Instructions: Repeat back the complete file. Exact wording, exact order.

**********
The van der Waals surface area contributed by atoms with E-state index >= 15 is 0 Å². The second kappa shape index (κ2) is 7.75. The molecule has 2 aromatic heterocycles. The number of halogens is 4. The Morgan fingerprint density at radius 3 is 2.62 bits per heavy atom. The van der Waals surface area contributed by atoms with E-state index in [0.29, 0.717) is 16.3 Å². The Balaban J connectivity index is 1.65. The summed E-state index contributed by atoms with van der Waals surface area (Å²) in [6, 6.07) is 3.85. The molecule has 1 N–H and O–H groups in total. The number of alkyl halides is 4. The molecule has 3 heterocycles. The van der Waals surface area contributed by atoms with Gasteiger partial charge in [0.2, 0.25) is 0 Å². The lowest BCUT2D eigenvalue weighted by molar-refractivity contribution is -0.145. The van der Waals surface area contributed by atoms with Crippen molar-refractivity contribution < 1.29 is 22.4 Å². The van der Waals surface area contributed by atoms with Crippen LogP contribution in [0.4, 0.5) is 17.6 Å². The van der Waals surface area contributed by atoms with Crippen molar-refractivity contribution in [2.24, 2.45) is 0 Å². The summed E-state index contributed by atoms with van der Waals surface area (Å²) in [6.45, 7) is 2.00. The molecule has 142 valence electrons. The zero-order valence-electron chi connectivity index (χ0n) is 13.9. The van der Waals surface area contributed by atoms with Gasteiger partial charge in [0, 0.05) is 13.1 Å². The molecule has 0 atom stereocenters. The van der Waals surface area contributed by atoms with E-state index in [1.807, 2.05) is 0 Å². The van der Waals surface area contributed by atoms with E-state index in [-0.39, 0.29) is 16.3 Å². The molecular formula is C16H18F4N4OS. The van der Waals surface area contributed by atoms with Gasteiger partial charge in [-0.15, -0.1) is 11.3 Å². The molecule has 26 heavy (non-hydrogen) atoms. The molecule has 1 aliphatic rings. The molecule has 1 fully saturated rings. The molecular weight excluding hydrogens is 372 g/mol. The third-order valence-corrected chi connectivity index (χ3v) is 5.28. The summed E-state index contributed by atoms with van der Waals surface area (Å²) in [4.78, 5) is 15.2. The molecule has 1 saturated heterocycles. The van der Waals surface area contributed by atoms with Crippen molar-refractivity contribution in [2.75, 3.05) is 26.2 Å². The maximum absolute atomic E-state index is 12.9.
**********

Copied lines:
The van der Waals surface area contributed by atoms with E-state index >= 15 is 0 Å². The second kappa shape index (κ2) is 7.75. The molecule has 2 aromatic heterocycles. The number of halogens is 4. The Morgan fingerprint density at radius 3 is 2.62 bits per heavy atom. The van der Waals surface area contributed by atoms with E-state index in [0.29, 0.717) is 16.3 Å². The Balaban J connectivity index is 1.65. The summed E-state index contributed by atoms with van der Waals surface area (Å²) in [6, 6.07) is 3.85. The molecule has 1 N–H and O–H groups in total. The number of alkyl halides is 4. The molecule has 3 heterocycles. The van der Waals surface area contributed by atoms with Gasteiger partial charge in [0.2, 0.25) is 0 Å². The lowest BCUT2D eigenvalue weighted by molar-refractivity contribution is -0.145. The van der Waals surface area contributed by atoms with Crippen molar-refractivity contribution < 1.29 is 22.4 Å². The van der Waals surface area contributed by atoms with Crippen LogP contribution in [0.4, 0.5) is 17.6 Å². The van der Waals surface area contributed by atoms with Crippen molar-refractivity contribution in [2.24, 2.45) is 0 Å². The summed E-state index contributed by atoms with van der Waals surface area (Å²) in [6.45, 7) is 2.00. The molecule has 142 valence electrons. The zero-order valence-electron chi connectivity index (χ0n) is 13.9. The van der Waals surface area contributed by atoms with Gasteiger partial charge in [0, 0.05) is 13.1 Å². The molecule has 0 atom stereocenters. The van der Waals surface area contributed by atoms with E-state index in [1.807, 2.05) is 0 Å². The van der Waals surface area contributed by atoms with E-state index in [-0.39, 0.29) is 16.3 Å². The molecular formula is C16H18F4N4OS. The van der Waals surface area contributed by atoms with Gasteiger partial charge in [-0.15, -0.1) is 11.3 Å². The molecule has 26 heavy (non-hydrogen) atoms. The molecule has 1 aliphatic rings. The molecule has 1 fully saturated rings. The molecular weight excluding hydrogens is 372 g/mol. The third-order valence-corrected chi connectivity index (χ3v) is 5.28. The summed E-state index contributed by atoms with van der Waals surface area (Å²) in [4.78, 5) is 15.2. The molecule has 1 saturated heterocycles. The van der Waals surface area contributed by atoms with Crippen molar-refractivity contribution in [2.75, 3.05) is 26.2 Å². The maximum absolute atomic E-state index is 12.9.